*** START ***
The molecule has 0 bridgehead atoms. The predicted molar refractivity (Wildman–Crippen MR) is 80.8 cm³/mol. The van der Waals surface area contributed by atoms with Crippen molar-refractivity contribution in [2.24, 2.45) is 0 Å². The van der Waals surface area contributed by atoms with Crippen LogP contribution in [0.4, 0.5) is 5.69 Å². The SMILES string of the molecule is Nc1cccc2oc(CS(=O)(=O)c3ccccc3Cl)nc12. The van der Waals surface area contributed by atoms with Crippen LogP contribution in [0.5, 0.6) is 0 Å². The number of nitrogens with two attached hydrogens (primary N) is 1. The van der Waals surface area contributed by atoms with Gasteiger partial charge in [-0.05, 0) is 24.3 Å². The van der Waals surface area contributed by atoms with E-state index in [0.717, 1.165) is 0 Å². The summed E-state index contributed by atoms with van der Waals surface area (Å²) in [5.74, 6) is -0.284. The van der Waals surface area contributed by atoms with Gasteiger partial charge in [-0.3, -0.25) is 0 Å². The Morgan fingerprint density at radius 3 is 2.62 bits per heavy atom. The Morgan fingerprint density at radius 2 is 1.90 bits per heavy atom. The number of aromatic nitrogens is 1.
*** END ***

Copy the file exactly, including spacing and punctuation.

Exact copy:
The molecule has 0 bridgehead atoms. The predicted molar refractivity (Wildman–Crippen MR) is 80.8 cm³/mol. The van der Waals surface area contributed by atoms with Crippen molar-refractivity contribution in [2.24, 2.45) is 0 Å². The van der Waals surface area contributed by atoms with Crippen LogP contribution in [0.4, 0.5) is 5.69 Å². The SMILES string of the molecule is Nc1cccc2oc(CS(=O)(=O)c3ccccc3Cl)nc12. The van der Waals surface area contributed by atoms with Crippen LogP contribution in [0.5, 0.6) is 0 Å². The number of nitrogens with two attached hydrogens (primary N) is 1. The van der Waals surface area contributed by atoms with Gasteiger partial charge in [-0.05, 0) is 24.3 Å². The van der Waals surface area contributed by atoms with E-state index in [0.717, 1.165) is 0 Å². The summed E-state index contributed by atoms with van der Waals surface area (Å²) in [5.74, 6) is -0.284. The van der Waals surface area contributed by atoms with Gasteiger partial charge in [-0.3, -0.25) is 0 Å². The Morgan fingerprint density at radius 3 is 2.62 bits per heavy atom. The Morgan fingerprint density at radius 2 is 1.90 bits per heavy atom. The number of aromatic nitrogens is 1.